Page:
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Revisiting U2's Iconic "Joshua Tree" and Capturing a Moment in Time with Saj Patel

Production manager is one of those titles that may not sound particularly sexy and exciting. While it isn’t necessarily the definition of these things, it does give you a ringside seat to what clearly IS and can enable your career to be a succession of these experiences. Everyone likes to hear about “I saw the Beatles at Shea Stadium”, “I was at Woodstock”, “I was backstage at Beyoncé”, etc. but being a production manager gives you that experience and immerses you in it as well. People outside the industry have a look ranging from glazed eyes to astonishment when they hear the title production manager in the same sentence as the more well-known productions I’ve been a part of. Those in the industry often have a more curious desire to hear the details. I feel quite fortunate to have a resume which includes so many productions that are internationally recognized. From international TV hit show The Voice to Netflix specials like Seth Rogen’s Hilarity for Charity, ears typically perk up if I’m sharing my experiences with others. One project which instantly elicits queries is my work with the iconic Irish rock band U2. There’s almost nowhere in the world where people are unfamiliar with them. They’re most certainly a global phenomenon of more than four decades. In 2017 I received a call as the band had made an 11th hour decision to film and create a DVD of The Joshua Tree 30th Anniversary Tour. It meant hitting the ground running, which is something I’m quite familiar with. Of course it also meant working with one of the most famous bands in music and documenting the anniversary of their most acclaimed album. It was an offer I absolutely could not refuse.

U2 is one of the bands which defines a sound spanning several decades. Working with them is something that instantly attracts attention for your career. I had worked with Emily Wolfe on several productions prior to this one and I knew that things would be done correctly if she contacted me to be a part of this. I also knew that the team would be excellent. While you’re not always certain what to expect, the experience of working with talented people who do excellent work gives you piece of mind even when the project is out of your wheelhouse. While I’d worked with musical acts as a part of The Voice, this was the filming of a DVD done “on the road” and in multiple cities. While some of my skills would directly apply, I knew there would be unexpected factors. I actually look forward to the unknown as it offers a chance to learn new applications. For this DVD, I had to successfully manage a number of last-minute shoot-dates in multiple cities. This meant hiring multiple crews and traveling internationally to facilitate an end product up to par with the biggest band in the world, directed by internationally renowned Director and Photographer Anton Corbijn. Because this was a last minute decision, the time to prepare everything was sufficiently shorter than what I’m used to. This meant that flying by the seat of my pants and figuring things out as they occurred was inevitable…and it occurred quite often. We hit the ground running with the show in San Diego at the SDCCU Stadium and then again in Mexico City at the Foro Sol stadium. It was late 2017 and the Earthquake in Mexico City had recently occurred. Finding a courier who could guarantee delivery of our camera equipment to the stadium for the shoot was a major challenge. Keeping your cool in a majorly stressful situation cannot be overstated in its importance.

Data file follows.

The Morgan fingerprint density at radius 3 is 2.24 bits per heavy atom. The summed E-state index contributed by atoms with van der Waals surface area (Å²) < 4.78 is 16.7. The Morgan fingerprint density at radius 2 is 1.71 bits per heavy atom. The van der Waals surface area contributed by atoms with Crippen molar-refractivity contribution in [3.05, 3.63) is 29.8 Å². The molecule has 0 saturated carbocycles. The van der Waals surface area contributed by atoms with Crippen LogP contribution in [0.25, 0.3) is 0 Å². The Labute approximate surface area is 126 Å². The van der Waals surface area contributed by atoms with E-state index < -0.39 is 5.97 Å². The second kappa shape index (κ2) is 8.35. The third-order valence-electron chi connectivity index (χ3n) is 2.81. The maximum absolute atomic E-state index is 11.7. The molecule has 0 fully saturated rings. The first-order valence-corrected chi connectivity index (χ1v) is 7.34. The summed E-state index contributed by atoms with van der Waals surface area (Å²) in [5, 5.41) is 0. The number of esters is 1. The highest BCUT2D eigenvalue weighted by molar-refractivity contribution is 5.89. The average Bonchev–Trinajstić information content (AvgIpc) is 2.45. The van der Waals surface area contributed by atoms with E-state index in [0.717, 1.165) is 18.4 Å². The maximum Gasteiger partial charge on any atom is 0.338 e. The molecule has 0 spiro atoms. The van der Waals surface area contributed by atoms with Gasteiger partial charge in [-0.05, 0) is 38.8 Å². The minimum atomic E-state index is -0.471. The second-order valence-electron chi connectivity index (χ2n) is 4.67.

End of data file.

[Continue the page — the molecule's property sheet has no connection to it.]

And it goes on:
There are several segments in the DVD but the main concert is the part which I was primarily responsible for. Without our incredible crew, none of my coordinating would have meant a thing. There’s a very real mutual admiration that is shared by those working behind the scenes in the production world. You might work on a film, a television program or with one of the most famous rock bands of all times but talent and hard work speaks louder than anything. Having worked with U2, one of the most famous rock bands of all times definitely looks good on the resume and adds to the list of experience and different types of work I have done or am capable of doing. I don’t know if I have more “street cred” because of this work but I know that I have widened the sphere of professionals whom I respect and who respect me. You have to try different things in your career, even if it involves using the same skill set. Your talent may apply well to many different areas. Being a Production Manager is definitely something I am very good at and have a lot of experience in which has been proven time and time again when executives I have worked with ask for me back on future projects. There’s plenty of adventure involved for those of us who work behind the scenes as well as those in front. My advice is to challenge yourself from time to time to take that unusual project and see where it might take you. It’s exciting.

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